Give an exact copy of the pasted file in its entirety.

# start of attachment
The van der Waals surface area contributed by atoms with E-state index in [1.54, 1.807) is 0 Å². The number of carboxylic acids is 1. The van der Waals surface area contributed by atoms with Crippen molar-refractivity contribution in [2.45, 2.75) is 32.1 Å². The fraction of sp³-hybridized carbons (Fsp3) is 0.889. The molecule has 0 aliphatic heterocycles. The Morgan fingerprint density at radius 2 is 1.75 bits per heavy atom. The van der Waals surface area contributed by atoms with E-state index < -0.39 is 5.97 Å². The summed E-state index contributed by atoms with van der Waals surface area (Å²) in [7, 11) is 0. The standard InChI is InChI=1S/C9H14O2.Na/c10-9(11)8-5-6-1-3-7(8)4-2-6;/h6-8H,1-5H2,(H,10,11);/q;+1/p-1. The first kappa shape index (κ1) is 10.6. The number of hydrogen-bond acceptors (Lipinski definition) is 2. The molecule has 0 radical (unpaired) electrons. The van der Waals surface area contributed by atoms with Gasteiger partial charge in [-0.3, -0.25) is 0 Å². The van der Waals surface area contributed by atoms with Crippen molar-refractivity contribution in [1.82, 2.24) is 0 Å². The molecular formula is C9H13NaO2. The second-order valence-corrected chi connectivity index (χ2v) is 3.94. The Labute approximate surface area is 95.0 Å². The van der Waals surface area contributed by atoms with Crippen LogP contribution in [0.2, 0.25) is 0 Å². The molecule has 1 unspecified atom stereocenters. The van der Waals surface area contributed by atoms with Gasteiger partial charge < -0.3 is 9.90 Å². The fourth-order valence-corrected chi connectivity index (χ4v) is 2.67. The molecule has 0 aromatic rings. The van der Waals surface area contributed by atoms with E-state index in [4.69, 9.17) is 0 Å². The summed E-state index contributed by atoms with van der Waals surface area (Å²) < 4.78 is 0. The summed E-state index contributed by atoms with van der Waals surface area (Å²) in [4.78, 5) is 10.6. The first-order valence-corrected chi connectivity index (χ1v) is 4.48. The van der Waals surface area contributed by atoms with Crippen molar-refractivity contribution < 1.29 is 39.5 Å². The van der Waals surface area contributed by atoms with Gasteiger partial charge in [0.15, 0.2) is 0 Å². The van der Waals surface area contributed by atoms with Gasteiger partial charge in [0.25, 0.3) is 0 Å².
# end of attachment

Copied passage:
The van der Waals surface area contributed by atoms with E-state index in [1.54, 1.807) is 0 Å². The number of carboxylic acids is 1. The van der Waals surface area contributed by atoms with Crippen molar-refractivity contribution in [2.45, 2.75) is 32.1 Å². The fraction of sp³-hybridized carbons (Fsp3) is 0.889. The molecule has 0 aliphatic heterocycles. The Morgan fingerprint density at radius 2 is 1.75 bits per heavy atom. The van der Waals surface area contributed by atoms with E-state index < -0.39 is 5.97 Å². The summed E-state index contributed by atoms with van der Waals surface area (Å²) in [7, 11) is 0. The standard InChI is InChI=1S/C9H14O2.Na/c10-9(11)8-5-6-1-3-7(8)4-2-6;/h6-8H,1-5H2,(H,10,11);/q;+1/p-1. The first kappa shape index (κ1) is 10.6. The number of hydrogen-bond acceptors (Lipinski definition) is 2. The molecule has 0 radical (unpaired) electrons. The van der Waals surface area contributed by atoms with Gasteiger partial charge in [-0.3, -0.25) is 0 Å². The van der Waals surface area contributed by atoms with Crippen molar-refractivity contribution in [1.82, 2.24) is 0 Å². The molecular formula is C9H13NaO2. The second-order valence-corrected chi connectivity index (χ2v) is 3.94. The Labute approximate surface area is 95.0 Å². The van der Waals surface area contributed by atoms with Crippen LogP contribution in [0.2, 0.25) is 0 Å². The molecule has 1 unspecified atom stereocenters. The van der Waals surface area contributed by atoms with Gasteiger partial charge < -0.3 is 9.90 Å². The fourth-order valence-corrected chi connectivity index (χ4v) is 2.67. The molecule has 0 aromatic rings. The van der Waals surface area contributed by atoms with E-state index in [4.69, 9.17) is 0 Å². The summed E-state index contributed by atoms with van der Waals surface area (Å²) < 4.78 is 0. The summed E-state index contributed by atoms with van der Waals surface area (Å²) in [4.78, 5) is 10.6. The first-order valence-corrected chi connectivity index (χ1v) is 4.48. The van der Waals surface area contributed by atoms with Crippen molar-refractivity contribution < 1.29 is 39.5 Å². The van der Waals surface area contributed by atoms with Gasteiger partial charge in [0.15, 0.2) is 0 Å². The van der Waals surface area contributed by atoms with Gasteiger partial charge in [0.25, 0.3) is 0 Å².